Even the great ones do misspeak from time to time. And when they do, this can lead to a terrible mess in people’s heads.
Here is one example:
Are you at 100% utilization? If not, you haven’t accomplished your job yet. You cannot
put CPU in the bank and save it for later. So, if you are running with idle cycles you
should be looking for more ways to use it.
This statement is, at best, very confusing (and you can see some examples of this confusion in this recent OTN thread).
Let’s apply it to a specific example:
~~~~~~~~ Load Average Begin End %User %System %WIO %Idle --------- --------- --------- --------- --------- --------- 2.80 1.03 12.8 6.0 3.0 81.2 Instance CPU ~~~~~~~~~~~~ % of total CPU for Instance: 7.6 % of busy CPU for Instance: 40.1 %DB time waiting for CPU - Resource Mgr: 0.0
So, what do we see here? According to the quote above, the system is wasting more than 80% of it’s CPU cycles. And we should be looking for more ways to use it. Or should we? Let’s take a closer look:
Statistic Value End Value ------------------------- ---------------------- ---------------- ... BUSY_TIME 9,773,733 IDLE_TIME 42,171,849 ... OS_CPU_WAIT_TIME 13,525,800
The system spends more time WAITING for CPU than running on it!
Apparently, the system is doing nothing throughout most of the observation period — but when it does, demand for CPU exceeds the supply,and processes have to get in line. Hardly an optimal situation (and much less, a situation when we should be looking to put more load on CPU).
Nevertheless, Tom Kyte’s statement isn’t entirely wrong. It’s true under a number of conditions: for example, for a single CPU, in absence of CPU queuing, and for instantaneous values (not for averages!) CPU usage of 99.99% is not only okay, but optimal, because it’s using CPU cycles to do work. But even in this case it doesn’t mean that it’s advisable for a real-life system to stay at 99.99% mark for an extended period of time, because in real life workload always fluctuates, and by running at 99.99% you eliminate the necessary “head room” to handle such fluctuations.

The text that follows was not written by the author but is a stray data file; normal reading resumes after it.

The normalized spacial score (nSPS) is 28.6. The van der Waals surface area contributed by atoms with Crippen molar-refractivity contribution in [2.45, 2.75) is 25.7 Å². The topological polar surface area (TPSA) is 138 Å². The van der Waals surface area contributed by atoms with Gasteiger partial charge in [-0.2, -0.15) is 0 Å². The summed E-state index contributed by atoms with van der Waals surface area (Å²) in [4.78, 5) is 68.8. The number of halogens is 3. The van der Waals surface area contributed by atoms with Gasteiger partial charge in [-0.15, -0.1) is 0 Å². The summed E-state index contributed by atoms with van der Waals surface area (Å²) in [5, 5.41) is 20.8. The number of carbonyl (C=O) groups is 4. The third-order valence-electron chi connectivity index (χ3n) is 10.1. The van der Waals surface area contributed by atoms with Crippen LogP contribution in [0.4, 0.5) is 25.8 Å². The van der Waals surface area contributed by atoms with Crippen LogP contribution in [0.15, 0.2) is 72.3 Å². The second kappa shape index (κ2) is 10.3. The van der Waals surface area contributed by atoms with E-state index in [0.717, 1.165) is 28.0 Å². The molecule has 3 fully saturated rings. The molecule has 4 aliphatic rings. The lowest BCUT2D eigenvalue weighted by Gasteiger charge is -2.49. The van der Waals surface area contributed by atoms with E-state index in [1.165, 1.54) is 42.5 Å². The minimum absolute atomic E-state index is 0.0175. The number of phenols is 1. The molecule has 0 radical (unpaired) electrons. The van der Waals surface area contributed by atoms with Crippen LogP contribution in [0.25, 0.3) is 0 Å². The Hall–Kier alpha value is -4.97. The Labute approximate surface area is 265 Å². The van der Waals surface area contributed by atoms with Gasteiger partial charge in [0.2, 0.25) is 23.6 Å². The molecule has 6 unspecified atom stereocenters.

In case of multiple CPUs (and nowadays that’s the standard for any decent database) the statement doesn’t hold any more. Consider a system with 4 CPU’s. If the total CPU usage is above 75%, that means that at least 3 CPUs are already “full” and processes running on them are subject to CPU scheduling latency. The fact that there is a fourth CPU with some time available on it doesn’t always help, because switching a process from one CPU to another (“context switching”) is expensive (or if CPU affinity is set for the process, then it’s impossible altogether).
Another important point is that 99.99% might be okay if it’s a peak value (although e.g. official Oracle documentation is more conservative about that and recommends peak values not to exceed 90%). But more often, we are looking at averages (e.g. AWR reports provide average values for intervals between snapshots, i.e. 1 hour averages by default). And when you see an average of X%, there is no way of knowing whether was at X% 100% of the time or at 100% X% of the time. So in this case what you should really focus on, is not CPU usage per se, but rather, time spent waiting for CPU (available as OS_CPU_WAIT_TIME in V$OSSTAT and AWR).